trigger = { has_authority = auth_oligarchic }
		localization_key = auth_oligarchic
	}
	…
}

Then go to the localisation files and just use [<scope>.GetAuthorityName] to call this scripted loc. This instance of scripted loc is designated to be called from country scopes, but there is actually no scope type limitations on scripted loc itself.

Scripted variables[edit]

Scripted variables are defined at "common/scripted_variables/xxx.txt".

How to use[edit]

Scripted variables are no game objects. They are only "@" variables to be used from other game files. A game file can have its own "@" variables defined but those variables can't be used by other game files. However, scripted variables are shared through all game files.

For example, we can define a scripted variable like this:

@example = 2

And use it like this:

example_scripted_effect = {
	while = {
		count = @example
		shift_ethic = ethic_$ETHIC$
	}
}

Or this:

example_scripted_effect = {
	while = {
		count = $COUNT$
		shift_ethic = ethic_$ETHIC$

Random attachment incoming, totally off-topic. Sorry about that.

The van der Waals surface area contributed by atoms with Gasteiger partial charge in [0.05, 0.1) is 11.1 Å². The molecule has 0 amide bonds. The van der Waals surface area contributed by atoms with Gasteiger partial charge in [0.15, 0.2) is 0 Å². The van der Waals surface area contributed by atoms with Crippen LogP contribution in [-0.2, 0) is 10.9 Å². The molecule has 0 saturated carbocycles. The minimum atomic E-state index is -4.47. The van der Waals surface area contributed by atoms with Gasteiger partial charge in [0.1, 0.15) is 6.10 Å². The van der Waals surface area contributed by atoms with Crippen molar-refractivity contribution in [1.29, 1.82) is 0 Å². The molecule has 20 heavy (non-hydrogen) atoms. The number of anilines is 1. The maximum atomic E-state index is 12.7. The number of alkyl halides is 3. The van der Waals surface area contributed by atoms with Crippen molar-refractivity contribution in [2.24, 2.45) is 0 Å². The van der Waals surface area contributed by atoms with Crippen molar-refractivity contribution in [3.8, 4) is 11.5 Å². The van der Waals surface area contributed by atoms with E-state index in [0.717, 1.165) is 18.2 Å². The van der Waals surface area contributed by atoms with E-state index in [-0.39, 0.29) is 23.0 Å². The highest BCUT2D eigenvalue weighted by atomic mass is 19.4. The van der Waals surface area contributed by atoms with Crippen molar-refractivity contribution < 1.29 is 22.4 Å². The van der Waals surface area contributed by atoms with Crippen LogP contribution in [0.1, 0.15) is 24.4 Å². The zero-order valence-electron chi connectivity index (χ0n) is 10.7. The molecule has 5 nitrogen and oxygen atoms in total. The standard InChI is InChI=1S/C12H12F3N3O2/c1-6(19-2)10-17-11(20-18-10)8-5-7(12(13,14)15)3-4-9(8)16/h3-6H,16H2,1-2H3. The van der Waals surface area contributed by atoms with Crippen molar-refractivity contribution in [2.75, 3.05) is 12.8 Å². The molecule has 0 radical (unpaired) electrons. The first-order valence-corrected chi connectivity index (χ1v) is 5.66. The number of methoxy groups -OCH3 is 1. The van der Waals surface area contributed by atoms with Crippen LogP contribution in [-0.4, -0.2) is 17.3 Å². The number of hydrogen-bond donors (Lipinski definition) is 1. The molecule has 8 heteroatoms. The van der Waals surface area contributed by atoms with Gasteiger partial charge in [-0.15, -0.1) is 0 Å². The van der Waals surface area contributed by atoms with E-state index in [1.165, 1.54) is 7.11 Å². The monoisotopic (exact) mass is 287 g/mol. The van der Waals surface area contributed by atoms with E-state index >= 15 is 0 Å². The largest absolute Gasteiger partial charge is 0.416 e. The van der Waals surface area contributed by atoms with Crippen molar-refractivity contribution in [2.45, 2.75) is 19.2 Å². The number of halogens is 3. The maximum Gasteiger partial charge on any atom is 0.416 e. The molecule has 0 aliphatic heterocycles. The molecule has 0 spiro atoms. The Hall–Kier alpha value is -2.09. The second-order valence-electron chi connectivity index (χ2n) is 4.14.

}
}
example_scripted_effect = { ETHIC = materialist COUNT = @example }

Modifiers can also have "@" variables for their numeric values.

Modifiers[edit]

Since patch 3.0[1] there is a modifiers multiplier parameter for add_modifier, were you can multiply numeric values.

effect = {
		add_modifier = {
		modifier = soul_diet1
		multiplier = 6
		days = 360
	}
}

Flags[edit]

Flags are boolean values (flag is either present or not), which can be attached to the following scopes: leader, planet, country (first_contact), fleet, ship, species, pop (pop_faction), federation, galactic_object (ambient_object), megastructure, espionage_operation or global.